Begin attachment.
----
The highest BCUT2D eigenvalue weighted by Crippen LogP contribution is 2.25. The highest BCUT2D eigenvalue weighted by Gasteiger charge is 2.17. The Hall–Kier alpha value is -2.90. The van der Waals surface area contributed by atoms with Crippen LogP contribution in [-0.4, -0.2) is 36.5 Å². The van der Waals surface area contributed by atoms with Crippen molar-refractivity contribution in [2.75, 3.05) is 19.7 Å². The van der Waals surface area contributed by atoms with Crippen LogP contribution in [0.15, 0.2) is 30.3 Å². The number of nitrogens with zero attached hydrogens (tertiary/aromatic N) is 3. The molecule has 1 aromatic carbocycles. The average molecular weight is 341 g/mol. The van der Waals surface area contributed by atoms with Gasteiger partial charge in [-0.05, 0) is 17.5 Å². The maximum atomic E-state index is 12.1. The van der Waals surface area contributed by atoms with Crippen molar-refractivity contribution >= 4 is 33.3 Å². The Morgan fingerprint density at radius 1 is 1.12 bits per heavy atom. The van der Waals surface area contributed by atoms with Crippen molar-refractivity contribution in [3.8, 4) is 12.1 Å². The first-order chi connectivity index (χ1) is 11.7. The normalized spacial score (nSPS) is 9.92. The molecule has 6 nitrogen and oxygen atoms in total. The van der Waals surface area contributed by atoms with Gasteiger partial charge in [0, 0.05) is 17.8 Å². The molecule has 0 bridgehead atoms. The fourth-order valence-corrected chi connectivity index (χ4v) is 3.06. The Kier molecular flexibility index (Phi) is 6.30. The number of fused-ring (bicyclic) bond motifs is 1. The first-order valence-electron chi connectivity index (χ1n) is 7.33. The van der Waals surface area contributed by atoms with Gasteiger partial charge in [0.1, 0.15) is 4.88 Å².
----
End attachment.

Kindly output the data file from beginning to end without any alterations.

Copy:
The highest BCUT2D eigenvalue weighted by Crippen LogP contribution is 2.25. The highest BCUT2D eigenvalue weighted by Gasteiger charge is 2.17. The Hall–Kier alpha value is -2.90. The van der Waals surface area contributed by atoms with Crippen LogP contribution in [-0.4, -0.2) is 36.5 Å². The van der Waals surface area contributed by atoms with Crippen molar-refractivity contribution in [2.75, 3.05) is 19.7 Å². The van der Waals surface area contributed by atoms with Crippen LogP contribution in [0.15, 0.2) is 30.3 Å². The number of nitrogens with zero attached hydrogens (tertiary/aromatic N) is 3. The molecule has 1 aromatic carbocycles. The average molecular weight is 341 g/mol. The van der Waals surface area contributed by atoms with Gasteiger partial charge in [-0.05, 0) is 17.5 Å². The maximum atomic E-state index is 12.1. The van der Waals surface area contributed by atoms with Crippen molar-refractivity contribution >= 4 is 33.3 Å². The Morgan fingerprint density at radius 1 is 1.12 bits per heavy atom. The van der Waals surface area contributed by atoms with Crippen molar-refractivity contribution in [3.8, 4) is 12.1 Å². The first-order chi connectivity index (χ1) is 11.7. The normalized spacial score (nSPS) is 9.92. The molecule has 6 nitrogen and oxygen atoms in total. The van der Waals surface area contributed by atoms with Gasteiger partial charge in [0, 0.05) is 17.8 Å². The molecule has 0 bridgehead atoms. The fourth-order valence-corrected chi connectivity index (χ4v) is 3.06. The Kier molecular flexibility index (Phi) is 6.30. The number of fused-ring (bicyclic) bond motifs is 1. The first-order valence-electron chi connectivity index (χ1n) is 7.33. The van der Waals surface area contributed by atoms with Gasteiger partial charge in [0.1, 0.15) is 4.88 Å².